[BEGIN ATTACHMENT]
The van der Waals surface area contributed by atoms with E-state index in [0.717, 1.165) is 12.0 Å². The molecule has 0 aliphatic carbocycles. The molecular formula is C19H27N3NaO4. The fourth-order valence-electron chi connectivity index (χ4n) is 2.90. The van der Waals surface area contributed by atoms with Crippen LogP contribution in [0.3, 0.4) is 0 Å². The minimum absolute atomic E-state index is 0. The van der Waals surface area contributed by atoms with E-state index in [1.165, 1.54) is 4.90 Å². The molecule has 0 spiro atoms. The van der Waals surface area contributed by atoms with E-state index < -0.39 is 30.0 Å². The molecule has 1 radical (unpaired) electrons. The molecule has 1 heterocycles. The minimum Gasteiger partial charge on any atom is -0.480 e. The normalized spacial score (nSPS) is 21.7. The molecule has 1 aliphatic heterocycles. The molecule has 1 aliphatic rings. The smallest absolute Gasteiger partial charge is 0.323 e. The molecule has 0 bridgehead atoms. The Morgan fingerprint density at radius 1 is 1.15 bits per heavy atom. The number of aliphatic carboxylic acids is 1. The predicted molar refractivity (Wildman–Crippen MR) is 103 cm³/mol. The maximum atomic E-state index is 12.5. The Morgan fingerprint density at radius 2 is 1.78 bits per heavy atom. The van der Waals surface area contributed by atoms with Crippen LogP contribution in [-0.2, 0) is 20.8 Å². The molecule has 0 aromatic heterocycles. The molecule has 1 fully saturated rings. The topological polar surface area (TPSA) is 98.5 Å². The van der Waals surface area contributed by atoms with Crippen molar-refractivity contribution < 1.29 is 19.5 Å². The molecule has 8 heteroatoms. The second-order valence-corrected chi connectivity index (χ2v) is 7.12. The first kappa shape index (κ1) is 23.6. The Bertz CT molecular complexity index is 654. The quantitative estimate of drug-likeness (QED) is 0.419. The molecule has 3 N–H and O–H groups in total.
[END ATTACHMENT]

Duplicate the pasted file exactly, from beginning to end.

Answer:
The van der Waals surface area contributed by atoms with E-state index in [0.717, 1.165) is 12.0 Å². The molecule has 0 aliphatic carbocycles. The molecular formula is C19H27N3NaO4. The fourth-order valence-electron chi connectivity index (χ4n) is 2.90. The van der Waals surface area contributed by atoms with Crippen LogP contribution in [0.3, 0.4) is 0 Å². The minimum absolute atomic E-state index is 0. The van der Waals surface area contributed by atoms with E-state index in [1.165, 1.54) is 4.90 Å². The molecule has 0 spiro atoms. The van der Waals surface area contributed by atoms with E-state index < -0.39 is 30.0 Å². The molecule has 1 radical (unpaired) electrons. The molecule has 1 heterocycles. The minimum Gasteiger partial charge on any atom is -0.480 e. The normalized spacial score (nSPS) is 21.7. The molecule has 1 aliphatic heterocycles. The molecule has 1 aliphatic rings. The smallest absolute Gasteiger partial charge is 0.323 e. The molecule has 0 bridgehead atoms. The Morgan fingerprint density at radius 1 is 1.15 bits per heavy atom. The number of aliphatic carboxylic acids is 1. The predicted molar refractivity (Wildman–Crippen MR) is 103 cm³/mol. The maximum atomic E-state index is 12.5. The Morgan fingerprint density at radius 2 is 1.78 bits per heavy atom. The van der Waals surface area contributed by atoms with Crippen LogP contribution in [-0.2, 0) is 20.8 Å². The molecule has 0 aromatic heterocycles. The molecule has 1 fully saturated rings. The topological polar surface area (TPSA) is 98.5 Å². The van der Waals surface area contributed by atoms with Crippen molar-refractivity contribution < 1.29 is 19.5 Å². The molecule has 8 heteroatoms. The second-order valence-corrected chi connectivity index (χ2v) is 7.12. The first kappa shape index (κ1) is 23.6. The Bertz CT molecular complexity index is 654. The quantitative estimate of drug-likeness (QED) is 0.419. The molecule has 3 N–H and O–H groups in total.